NASCAR hopes to improve side-by-side racing by slowing Sprint Cup cars down.
NASCAR's widespread changes for the Sprint Cup Series in 2015 evoked mixed emotions from competitors.
Some embraced certain aspects of the package, others still have questions.
The current proposal initially calls for tapered spacers to limit Cup engines to 725 horsepower on all tracks except superspeedways. The Nationwide cars use a smaller spacer and produce approximately 50 hp less.
After multiple tests at Charlotte and Michigan, many agree that reducing downforce from the cars is beneficial. However, some drivers and fans feel that losing horsepower will not enhance the racing.
Put it to the test
After the Michigan test on Aug. 18, Brian Vickers preferred the low downforce, high horsepower package that NASCAR used on the cars. Vickers said with that particular setup, drivers were sliding, braking and he “had to drive” the car rather than hold the throttle wide open as the drivers do with the current package at Michigan, where 32 of 43 drivers posted qualifying laps of over 200mph.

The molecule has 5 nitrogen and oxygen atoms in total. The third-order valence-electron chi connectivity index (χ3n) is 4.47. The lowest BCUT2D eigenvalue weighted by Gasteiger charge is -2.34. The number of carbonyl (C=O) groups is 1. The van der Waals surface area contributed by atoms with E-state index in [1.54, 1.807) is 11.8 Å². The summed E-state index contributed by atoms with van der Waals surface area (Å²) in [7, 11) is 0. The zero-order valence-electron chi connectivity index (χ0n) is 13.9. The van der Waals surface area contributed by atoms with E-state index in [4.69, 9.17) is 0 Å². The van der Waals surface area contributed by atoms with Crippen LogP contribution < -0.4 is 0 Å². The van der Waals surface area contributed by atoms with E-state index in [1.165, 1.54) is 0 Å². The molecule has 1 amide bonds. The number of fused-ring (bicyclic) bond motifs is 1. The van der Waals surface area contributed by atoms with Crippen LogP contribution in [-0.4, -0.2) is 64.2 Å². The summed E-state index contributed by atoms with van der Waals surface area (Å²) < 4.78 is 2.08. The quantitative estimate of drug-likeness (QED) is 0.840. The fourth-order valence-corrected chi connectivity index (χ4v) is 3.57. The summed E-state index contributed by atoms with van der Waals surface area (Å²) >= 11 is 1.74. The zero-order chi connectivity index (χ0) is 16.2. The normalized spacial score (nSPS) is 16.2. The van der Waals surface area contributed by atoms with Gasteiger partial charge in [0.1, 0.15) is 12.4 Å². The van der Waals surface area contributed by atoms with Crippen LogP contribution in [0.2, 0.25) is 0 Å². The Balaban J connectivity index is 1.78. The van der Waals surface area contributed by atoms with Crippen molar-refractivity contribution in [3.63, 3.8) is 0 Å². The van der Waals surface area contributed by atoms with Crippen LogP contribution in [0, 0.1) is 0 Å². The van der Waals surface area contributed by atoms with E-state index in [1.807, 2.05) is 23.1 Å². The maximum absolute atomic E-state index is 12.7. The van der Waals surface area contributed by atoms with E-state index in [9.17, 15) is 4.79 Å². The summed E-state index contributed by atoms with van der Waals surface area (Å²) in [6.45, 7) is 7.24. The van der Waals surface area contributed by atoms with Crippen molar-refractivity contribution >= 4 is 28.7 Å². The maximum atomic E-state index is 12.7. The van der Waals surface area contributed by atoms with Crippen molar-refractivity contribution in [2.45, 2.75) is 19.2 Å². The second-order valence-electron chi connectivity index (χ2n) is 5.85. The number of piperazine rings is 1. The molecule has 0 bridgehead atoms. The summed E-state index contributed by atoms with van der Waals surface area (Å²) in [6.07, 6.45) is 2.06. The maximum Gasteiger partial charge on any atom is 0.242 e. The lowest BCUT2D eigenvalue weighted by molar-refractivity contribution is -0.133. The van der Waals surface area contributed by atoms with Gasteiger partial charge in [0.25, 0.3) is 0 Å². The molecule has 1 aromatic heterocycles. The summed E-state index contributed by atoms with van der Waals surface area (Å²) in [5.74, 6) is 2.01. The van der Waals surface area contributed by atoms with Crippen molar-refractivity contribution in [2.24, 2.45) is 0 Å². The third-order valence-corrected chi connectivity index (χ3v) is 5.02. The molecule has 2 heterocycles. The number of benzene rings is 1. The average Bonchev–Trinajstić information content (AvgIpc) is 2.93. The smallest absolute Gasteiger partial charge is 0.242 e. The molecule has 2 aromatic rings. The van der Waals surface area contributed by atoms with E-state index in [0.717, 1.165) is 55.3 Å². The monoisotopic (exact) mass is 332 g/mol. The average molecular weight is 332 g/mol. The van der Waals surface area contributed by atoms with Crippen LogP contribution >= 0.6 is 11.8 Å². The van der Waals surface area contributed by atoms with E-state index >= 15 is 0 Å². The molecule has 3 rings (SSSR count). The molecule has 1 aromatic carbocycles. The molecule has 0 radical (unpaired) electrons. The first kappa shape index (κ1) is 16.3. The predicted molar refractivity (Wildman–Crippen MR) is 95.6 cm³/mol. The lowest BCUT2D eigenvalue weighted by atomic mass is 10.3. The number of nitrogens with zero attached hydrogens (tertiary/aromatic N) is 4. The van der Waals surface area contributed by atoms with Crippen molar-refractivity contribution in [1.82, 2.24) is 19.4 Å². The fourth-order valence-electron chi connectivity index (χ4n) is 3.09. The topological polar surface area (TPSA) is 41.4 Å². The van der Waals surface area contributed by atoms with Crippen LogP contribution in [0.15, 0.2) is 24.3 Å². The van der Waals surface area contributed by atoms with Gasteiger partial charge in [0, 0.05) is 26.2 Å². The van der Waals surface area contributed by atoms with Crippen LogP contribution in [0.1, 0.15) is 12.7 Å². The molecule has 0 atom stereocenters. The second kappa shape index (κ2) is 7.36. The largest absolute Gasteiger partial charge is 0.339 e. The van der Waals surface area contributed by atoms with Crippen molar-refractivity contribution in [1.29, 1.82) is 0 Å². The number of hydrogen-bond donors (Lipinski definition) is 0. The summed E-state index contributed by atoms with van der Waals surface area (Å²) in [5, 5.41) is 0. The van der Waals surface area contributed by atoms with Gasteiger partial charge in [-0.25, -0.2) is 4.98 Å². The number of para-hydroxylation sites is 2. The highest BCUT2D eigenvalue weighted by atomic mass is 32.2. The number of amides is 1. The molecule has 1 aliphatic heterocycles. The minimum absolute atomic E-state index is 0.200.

I would give us even softer tires, even less downforce and more motor.
“As a driver it was fun, personally, I would go even further,” Vickers said. “I would give us even softer tires, even less downforce and more motor. That’s just my opinion and based on what I felt, what I saw and what I enjoy doing.